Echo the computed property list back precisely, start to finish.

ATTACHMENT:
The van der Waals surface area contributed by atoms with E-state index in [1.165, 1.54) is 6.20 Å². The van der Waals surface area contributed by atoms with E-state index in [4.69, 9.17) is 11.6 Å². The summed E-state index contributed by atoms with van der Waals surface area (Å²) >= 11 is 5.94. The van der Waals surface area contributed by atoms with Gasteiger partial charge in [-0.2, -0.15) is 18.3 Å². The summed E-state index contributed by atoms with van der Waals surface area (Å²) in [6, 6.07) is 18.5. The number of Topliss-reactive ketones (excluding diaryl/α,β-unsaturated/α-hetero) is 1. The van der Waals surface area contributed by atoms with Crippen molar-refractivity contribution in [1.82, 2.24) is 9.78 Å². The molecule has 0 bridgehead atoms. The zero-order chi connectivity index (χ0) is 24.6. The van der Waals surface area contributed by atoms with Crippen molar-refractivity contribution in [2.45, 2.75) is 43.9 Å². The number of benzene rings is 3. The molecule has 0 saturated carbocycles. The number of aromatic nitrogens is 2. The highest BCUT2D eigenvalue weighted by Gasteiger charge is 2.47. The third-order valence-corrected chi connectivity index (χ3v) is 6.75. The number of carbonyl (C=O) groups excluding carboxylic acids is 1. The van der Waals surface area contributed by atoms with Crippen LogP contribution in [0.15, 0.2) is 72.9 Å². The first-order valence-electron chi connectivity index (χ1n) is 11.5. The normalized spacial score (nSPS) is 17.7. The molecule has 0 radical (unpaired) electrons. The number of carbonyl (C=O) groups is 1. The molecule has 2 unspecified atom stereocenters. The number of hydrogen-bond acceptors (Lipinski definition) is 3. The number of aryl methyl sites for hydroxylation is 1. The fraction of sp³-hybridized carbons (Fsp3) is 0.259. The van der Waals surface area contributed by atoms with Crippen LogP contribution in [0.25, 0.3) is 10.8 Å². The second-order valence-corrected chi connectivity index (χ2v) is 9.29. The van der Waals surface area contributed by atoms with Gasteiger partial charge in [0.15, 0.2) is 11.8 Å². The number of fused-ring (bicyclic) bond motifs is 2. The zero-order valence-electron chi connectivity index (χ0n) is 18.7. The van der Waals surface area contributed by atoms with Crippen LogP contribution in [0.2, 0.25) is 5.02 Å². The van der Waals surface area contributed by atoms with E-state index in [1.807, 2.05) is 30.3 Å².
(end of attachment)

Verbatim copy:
The van der Waals surface area contributed by atoms with E-state index in [1.165, 1.54) is 6.20 Å². The van der Waals surface area contributed by atoms with E-state index in [4.69, 9.17) is 11.6 Å². The summed E-state index contributed by atoms with van der Waals surface area (Å²) >= 11 is 5.94. The van der Waals surface area contributed by atoms with Gasteiger partial charge in [-0.2, -0.15) is 18.3 Å². The summed E-state index contributed by atoms with van der Waals surface area (Å²) in [6, 6.07) is 18.5. The number of Topliss-reactive ketones (excluding diaryl/α,β-unsaturated/α-hetero) is 1. The van der Waals surface area contributed by atoms with Crippen molar-refractivity contribution in [1.82, 2.24) is 9.78 Å². The molecule has 0 bridgehead atoms. The zero-order chi connectivity index (χ0) is 24.6. The van der Waals surface area contributed by atoms with Crippen molar-refractivity contribution in [2.45, 2.75) is 43.9 Å². The number of benzene rings is 3. The molecule has 0 saturated carbocycles. The number of aromatic nitrogens is 2. The highest BCUT2D eigenvalue weighted by Gasteiger charge is 2.47. The third-order valence-corrected chi connectivity index (χ3v) is 6.75. The number of carbonyl (C=O) groups excluding carboxylic acids is 1. The van der Waals surface area contributed by atoms with Crippen LogP contribution in [0.15, 0.2) is 72.9 Å². The first-order valence-electron chi connectivity index (χ1n) is 11.5. The normalized spacial score (nSPS) is 17.7. The molecule has 0 radical (unpaired) electrons. The number of carbonyl (C=O) groups is 1. The molecule has 2 unspecified atom stereocenters. The number of hydrogen-bond acceptors (Lipinski definition) is 3. The number of aryl methyl sites for hydroxylation is 1. The fraction of sp³-hybridized carbons (Fsp3) is 0.259. The van der Waals surface area contributed by atoms with Crippen LogP contribution in [0.25, 0.3) is 10.8 Å². The second-order valence-corrected chi connectivity index (χ2v) is 9.29. The van der Waals surface area contributed by atoms with Gasteiger partial charge in [0.15, 0.2) is 11.8 Å². The number of fused-ring (bicyclic) bond motifs is 2. The zero-order valence-electron chi connectivity index (χ0n) is 18.7. The van der Waals surface area contributed by atoms with Crippen LogP contribution in [0.2, 0.25) is 5.02 Å². The van der Waals surface area contributed by atoms with E-state index in [1.807, 2.05) is 30.3 Å².